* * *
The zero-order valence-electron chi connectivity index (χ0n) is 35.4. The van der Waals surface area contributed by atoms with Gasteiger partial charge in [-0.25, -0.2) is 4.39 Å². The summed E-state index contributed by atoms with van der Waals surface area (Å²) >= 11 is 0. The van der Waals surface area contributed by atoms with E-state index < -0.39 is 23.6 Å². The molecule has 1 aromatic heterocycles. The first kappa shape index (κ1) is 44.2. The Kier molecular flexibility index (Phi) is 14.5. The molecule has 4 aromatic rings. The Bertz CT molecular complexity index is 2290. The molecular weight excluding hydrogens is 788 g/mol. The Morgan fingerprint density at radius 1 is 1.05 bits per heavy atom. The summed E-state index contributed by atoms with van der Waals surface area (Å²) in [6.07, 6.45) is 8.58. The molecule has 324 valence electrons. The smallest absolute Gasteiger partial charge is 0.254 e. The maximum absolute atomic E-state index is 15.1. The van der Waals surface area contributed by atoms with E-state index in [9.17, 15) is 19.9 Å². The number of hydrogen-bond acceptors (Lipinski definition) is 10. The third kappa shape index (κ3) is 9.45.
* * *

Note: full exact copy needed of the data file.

The zero-order valence-electron chi connectivity index (χ0n) is 35.4. The van der Waals surface area contributed by atoms with Gasteiger partial charge in [-0.25, -0.2) is 4.39 Å². The summed E-state index contributed by atoms with van der Waals surface area (Å²) >= 11 is 0. The van der Waals surface area contributed by atoms with E-state index < -0.39 is 23.6 Å². The molecule has 1 aromatic heterocycles. The first kappa shape index (κ1) is 44.2. The Kier molecular flexibility index (Phi) is 14.5. The molecule has 4 aromatic rings. The Bertz CT molecular complexity index is 2290. The molecular weight excluding hydrogens is 788 g/mol. The Morgan fingerprint density at radius 1 is 1.05 bits per heavy atom. The summed E-state index contributed by atoms with van der Waals surface area (Å²) in [6.07, 6.45) is 8.58. The molecule has 324 valence electrons. The smallest absolute Gasteiger partial charge is 0.254 e. The maximum absolute atomic E-state index is 15.1. The van der Waals surface area contributed by atoms with E-state index in [9.17, 15) is 19.9 Å². The number of hydrogen-bond acceptors (Lipinski definition) is 10. The third kappa shape index (κ3) is 9.45.